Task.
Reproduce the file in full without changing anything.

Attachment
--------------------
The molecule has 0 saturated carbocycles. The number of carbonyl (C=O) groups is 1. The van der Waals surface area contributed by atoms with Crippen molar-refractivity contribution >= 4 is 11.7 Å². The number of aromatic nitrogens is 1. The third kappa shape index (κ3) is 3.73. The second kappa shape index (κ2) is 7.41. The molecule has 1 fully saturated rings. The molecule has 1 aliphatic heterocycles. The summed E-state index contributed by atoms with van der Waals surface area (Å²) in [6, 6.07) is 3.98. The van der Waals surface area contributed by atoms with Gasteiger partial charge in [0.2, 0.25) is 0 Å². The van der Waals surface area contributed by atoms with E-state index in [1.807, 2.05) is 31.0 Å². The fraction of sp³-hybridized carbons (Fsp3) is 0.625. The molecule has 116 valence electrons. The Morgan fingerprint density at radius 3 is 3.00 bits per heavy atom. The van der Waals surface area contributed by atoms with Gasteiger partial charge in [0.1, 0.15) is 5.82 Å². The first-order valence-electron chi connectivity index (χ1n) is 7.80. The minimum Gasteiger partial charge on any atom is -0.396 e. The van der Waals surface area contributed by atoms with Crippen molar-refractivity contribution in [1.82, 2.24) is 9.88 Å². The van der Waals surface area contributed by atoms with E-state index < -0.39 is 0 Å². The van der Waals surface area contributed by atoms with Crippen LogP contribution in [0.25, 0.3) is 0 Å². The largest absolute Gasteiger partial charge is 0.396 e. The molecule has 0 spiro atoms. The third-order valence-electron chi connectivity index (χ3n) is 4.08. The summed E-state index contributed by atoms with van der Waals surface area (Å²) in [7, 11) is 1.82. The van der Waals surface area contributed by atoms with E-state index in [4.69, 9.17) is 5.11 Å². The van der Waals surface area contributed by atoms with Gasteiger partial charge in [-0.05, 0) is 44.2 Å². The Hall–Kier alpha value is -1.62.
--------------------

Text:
The molecule has 0 saturated carbocycles. The number of carbonyl (C=O) groups is 1. The van der Waals surface area contributed by atoms with Crippen molar-refractivity contribution >= 4 is 11.7 Å². The number of aromatic nitrogens is 1. The third kappa shape index (κ3) is 3.73. The second kappa shape index (κ2) is 7.41. The molecule has 1 fully saturated rings. The molecule has 1 aliphatic heterocycles. The summed E-state index contributed by atoms with van der Waals surface area (Å²) in [6, 6.07) is 3.98. The van der Waals surface area contributed by atoms with Gasteiger partial charge in [0.2, 0.25) is 0 Å². The van der Waals surface area contributed by atoms with E-state index in [1.807, 2.05) is 31.0 Å². The fraction of sp³-hybridized carbons (Fsp3) is 0.625. The molecule has 116 valence electrons. The Morgan fingerprint density at radius 3 is 3.00 bits per heavy atom. The van der Waals surface area contributed by atoms with Gasteiger partial charge in [0.1, 0.15) is 5.82 Å². The first-order valence-electron chi connectivity index (χ1n) is 7.80. The minimum Gasteiger partial charge on any atom is -0.396 e. The van der Waals surface area contributed by atoms with Crippen molar-refractivity contribution in [1.82, 2.24) is 9.88 Å². The van der Waals surface area contributed by atoms with E-state index < -0.39 is 0 Å². The van der Waals surface area contributed by atoms with Crippen LogP contribution in [0.25, 0.3) is 0 Å². The largest absolute Gasteiger partial charge is 0.396 e. The molecule has 0 spiro atoms. The third-order valence-electron chi connectivity index (χ3n) is 4.08. The summed E-state index contributed by atoms with van der Waals surface area (Å²) in [7, 11) is 1.82. The van der Waals surface area contributed by atoms with E-state index in [4.69, 9.17) is 5.11 Å². The van der Waals surface area contributed by atoms with Gasteiger partial charge in [-0.05, 0) is 44.2 Å². The Hall–Kier alpha value is -1.62.